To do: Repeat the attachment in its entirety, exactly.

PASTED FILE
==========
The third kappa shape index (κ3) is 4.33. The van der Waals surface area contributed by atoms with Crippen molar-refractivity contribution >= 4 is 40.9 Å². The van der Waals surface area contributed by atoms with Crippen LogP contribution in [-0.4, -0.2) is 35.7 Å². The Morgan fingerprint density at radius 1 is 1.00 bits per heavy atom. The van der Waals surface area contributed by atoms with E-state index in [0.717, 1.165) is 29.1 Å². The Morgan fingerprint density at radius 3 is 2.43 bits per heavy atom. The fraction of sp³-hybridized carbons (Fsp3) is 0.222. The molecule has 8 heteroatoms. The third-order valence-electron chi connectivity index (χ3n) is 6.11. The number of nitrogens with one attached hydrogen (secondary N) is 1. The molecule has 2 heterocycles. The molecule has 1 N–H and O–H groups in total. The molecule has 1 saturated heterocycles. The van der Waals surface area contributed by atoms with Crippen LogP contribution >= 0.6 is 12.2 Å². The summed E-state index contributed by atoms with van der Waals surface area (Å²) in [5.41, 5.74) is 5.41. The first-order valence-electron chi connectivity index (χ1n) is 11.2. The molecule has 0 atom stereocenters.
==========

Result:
The third kappa shape index (κ3) is 4.33. The van der Waals surface area contributed by atoms with Crippen molar-refractivity contribution >= 4 is 40.9 Å². The van der Waals surface area contributed by atoms with Crippen LogP contribution in [-0.4, -0.2) is 35.7 Å². The Morgan fingerprint density at radius 1 is 1.00 bits per heavy atom. The van der Waals surface area contributed by atoms with E-state index in [0.717, 1.165) is 29.1 Å². The Morgan fingerprint density at radius 3 is 2.43 bits per heavy atom. The fraction of sp³-hybridized carbons (Fsp3) is 0.222. The molecule has 8 heteroatoms. The third-order valence-electron chi connectivity index (χ3n) is 6.11. The number of nitrogens with one attached hydrogen (secondary N) is 1. The molecule has 2 heterocycles. The molecule has 1 N–H and O–H groups in total. The molecule has 1 saturated heterocycles. The van der Waals surface area contributed by atoms with Crippen LogP contribution >= 0.6 is 12.2 Å². The summed E-state index contributed by atoms with van der Waals surface area (Å²) in [5.41, 5.74) is 5.41. The first-order valence-electron chi connectivity index (χ1n) is 11.2. The molecule has 0 atom stereocenters.